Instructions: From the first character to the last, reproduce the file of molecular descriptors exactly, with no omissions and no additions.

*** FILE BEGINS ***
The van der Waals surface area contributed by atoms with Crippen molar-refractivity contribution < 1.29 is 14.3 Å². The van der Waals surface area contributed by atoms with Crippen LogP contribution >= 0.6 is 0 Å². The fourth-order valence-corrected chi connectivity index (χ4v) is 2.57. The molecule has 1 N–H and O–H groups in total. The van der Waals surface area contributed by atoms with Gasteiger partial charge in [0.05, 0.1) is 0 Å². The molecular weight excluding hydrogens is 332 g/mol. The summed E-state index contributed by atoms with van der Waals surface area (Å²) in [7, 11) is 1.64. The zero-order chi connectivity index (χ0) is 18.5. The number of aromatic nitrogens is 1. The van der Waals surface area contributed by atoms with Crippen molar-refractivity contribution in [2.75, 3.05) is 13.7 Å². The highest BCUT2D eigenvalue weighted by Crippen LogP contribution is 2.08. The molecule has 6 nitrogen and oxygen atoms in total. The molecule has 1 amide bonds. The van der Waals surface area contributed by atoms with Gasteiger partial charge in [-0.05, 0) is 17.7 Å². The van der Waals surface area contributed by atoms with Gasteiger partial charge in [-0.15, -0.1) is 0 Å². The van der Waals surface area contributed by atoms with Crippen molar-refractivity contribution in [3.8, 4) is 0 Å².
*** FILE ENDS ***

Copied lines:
The van der Waals surface area contributed by atoms with Crippen molar-refractivity contribution < 1.29 is 14.3 Å². The van der Waals surface area contributed by atoms with Crippen LogP contribution >= 0.6 is 0 Å². The fourth-order valence-corrected chi connectivity index (χ4v) is 2.57. The molecule has 1 N–H and O–H groups in total. The van der Waals surface area contributed by atoms with Gasteiger partial charge in [0.05, 0.1) is 0 Å². The molecular weight excluding hydrogens is 332 g/mol. The summed E-state index contributed by atoms with van der Waals surface area (Å²) in [7, 11) is 1.64. The zero-order chi connectivity index (χ0) is 18.5. The number of aromatic nitrogens is 1. The van der Waals surface area contributed by atoms with Crippen molar-refractivity contribution in [2.75, 3.05) is 13.7 Å². The highest BCUT2D eigenvalue weighted by Crippen LogP contribution is 2.08. The molecule has 6 nitrogen and oxygen atoms in total. The molecule has 1 amide bonds. The van der Waals surface area contributed by atoms with Gasteiger partial charge in [-0.05, 0) is 17.7 Å². The van der Waals surface area contributed by atoms with Gasteiger partial charge in [-0.15, -0.1) is 0 Å². The van der Waals surface area contributed by atoms with Crippen molar-refractivity contribution in [3.8, 4) is 0 Å².